An architectural history which spans 850 years. Munich boasts a long-standing culture of building, dating from the time of its foundation during the Middle Ages to the present-day planning of the city’s metropolitan area.
Royal seat, business centre, cultural metropolis and magnet for urban tourists: Munich has many attributes, and its prominent architecture produces the perfect setting for each. And the city has never shied away from comparison either – its palaces, churches, boulevards and monuments have always been on the same footing as those of Dresden, Rome, Paris and Berlin.
Humility was the last thing on Jörg von Halsbach’s mind when, in the late Middle Ages, he built the Frauenkirche, the silhouette of which continues to define the city to this day. The two towers, with their unmistakable bulbous domes, are a unique blend of Late Gothic and Renaissance styles. Friedrich Sustris was similarly ambitious in designing Michaelskirche Jesuit church in the emerging Baroque style.
The building was used as a model for numerous new constructions and was also drawn upon by Leo von Klenzes and Friedrich von Gärtner, to inspire their façade designs which transformed the royal seat into “Athens on the Isar” during the 19th century.
Humility was the last thing on Jörg von Halsbach’s mind when, in the late Middle Ages, he built the Frauenkirche, the silhouette of which continues to define the city to this day.
King Ludwig I used architecture to create a new, glittering stage for the monarchy. The museums he commissioned in the style of Greek temples and Florentine palaces; the Siegestor (Victory Gate); and the tall, proud bronze statue of Bavaria were all intended to make the status of the monarch absolutely clear. So in the 19th century, the architecture of the city primarily served the monarchy.
Eventually, when Munich became a metropolis, modernist styles started to creep in during the period before the First World War: the mighty structures, double city walls and fortress of the past were supplanted by a broad ring road with ample room for traffic. Expansive new promenades were created for the economically buoyant bourgeoisie, along with gigantic cafés and beer halls, numerous wide bridges over the Isar, the Deutsches Museum (German Museum) and elegant residential palaces. The Brienner district and Maximilianstraße have since exerted their magnetic influence on locals and visitors alike.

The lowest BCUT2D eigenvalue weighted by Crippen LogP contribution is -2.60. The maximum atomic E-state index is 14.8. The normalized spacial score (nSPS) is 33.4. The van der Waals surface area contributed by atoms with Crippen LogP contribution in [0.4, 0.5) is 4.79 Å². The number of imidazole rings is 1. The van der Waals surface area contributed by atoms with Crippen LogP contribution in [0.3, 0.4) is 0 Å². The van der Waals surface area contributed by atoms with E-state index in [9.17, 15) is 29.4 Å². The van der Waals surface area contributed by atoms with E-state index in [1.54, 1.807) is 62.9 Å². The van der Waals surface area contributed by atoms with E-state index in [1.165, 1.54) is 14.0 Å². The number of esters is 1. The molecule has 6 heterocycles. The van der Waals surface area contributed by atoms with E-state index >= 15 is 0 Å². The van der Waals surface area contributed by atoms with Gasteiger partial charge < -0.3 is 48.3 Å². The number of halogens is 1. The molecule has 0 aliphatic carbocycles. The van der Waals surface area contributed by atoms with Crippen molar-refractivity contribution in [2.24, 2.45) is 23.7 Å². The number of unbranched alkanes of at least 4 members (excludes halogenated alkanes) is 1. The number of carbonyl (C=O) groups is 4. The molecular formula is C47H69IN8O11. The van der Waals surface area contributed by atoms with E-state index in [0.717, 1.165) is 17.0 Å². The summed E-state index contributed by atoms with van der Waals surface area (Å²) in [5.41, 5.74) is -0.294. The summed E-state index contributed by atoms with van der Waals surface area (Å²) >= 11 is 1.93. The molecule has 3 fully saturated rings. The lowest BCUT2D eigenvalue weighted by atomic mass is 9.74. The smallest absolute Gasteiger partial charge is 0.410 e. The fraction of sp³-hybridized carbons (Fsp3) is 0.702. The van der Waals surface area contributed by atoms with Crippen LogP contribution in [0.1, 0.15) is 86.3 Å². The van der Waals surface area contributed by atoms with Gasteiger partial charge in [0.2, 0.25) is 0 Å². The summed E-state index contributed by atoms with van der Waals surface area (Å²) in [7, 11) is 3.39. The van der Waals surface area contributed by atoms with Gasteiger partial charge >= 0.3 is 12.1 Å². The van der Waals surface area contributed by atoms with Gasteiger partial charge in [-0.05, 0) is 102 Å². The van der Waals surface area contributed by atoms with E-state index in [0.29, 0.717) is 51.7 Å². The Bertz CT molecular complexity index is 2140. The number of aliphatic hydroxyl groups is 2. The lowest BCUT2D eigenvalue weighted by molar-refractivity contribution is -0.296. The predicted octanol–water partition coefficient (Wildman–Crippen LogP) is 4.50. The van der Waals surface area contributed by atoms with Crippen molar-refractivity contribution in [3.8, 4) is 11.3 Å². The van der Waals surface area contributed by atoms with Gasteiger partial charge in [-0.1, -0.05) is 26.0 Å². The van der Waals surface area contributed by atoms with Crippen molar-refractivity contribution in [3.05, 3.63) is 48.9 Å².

However, the most striking monument to be built was the Neue Rathaus (New Town Hall) on Marienplatz, which was finished after 40 years of construction and has since been considered one of the true emblems of Munich – alongside the towers of the Frauenkirche – not least because of its world-famous Glockenspiel.
The Stachus, as Munich locals like to call Karlsplatz, also contains a wealth of impressive testaments to its architectural history, which seem to invite critical comparison: the magnificently decorated Justizpalast (Palace of Justice) dating from the Gründerzeit (the economic boom in Germany and Austria during the 19th century, prior to the stock market crash in 1873), the still-operational shopping centre built after the war, now a listed building, and the spectacular, audacious architecture of the new “Königshof” hotel.
But will Munich continue to keep up with international rivals with its contemporary architecture or is it too timid and provincial? Well, just a few years ago, architects Herzog and DeMeuron and Murphy&Jahn produced prominent, widely acclaimed architectural icons in the form of the Allianz Arena and the Highlight Towers respectively. The new University of Television and Film building enjoys universal admiration, and the transparent walls of the Herz-Jesu-Kirche in Neuhausen has even set new international standards for church architecture.
But how does the future look, and how should Munich be shaped to respond to its enormous growth? What form should the construction of modern apartments take during an era when living space is being so compressed? Tours through the Kunstareal art district, famed for its three large Pinakothek museums, shed light on this possible future response, and visits to construction sites at the new Münchner Konzertsaal (Munich Concert Hall) and to the creative quarter highlight the exciting developments that are currently underway.
From the viewing platform of the Olympic Tower, visitors can not only admire the still-spectacular glass roof structure of the 1972 Olympic park, but they can also enjoy a broader view over the current expansion and development of the city. The early stages of construction on the Hauptbahnhof (main train station) and second S-Bahn train tunnel offer insights into Munich’s architectural path into the 21st century.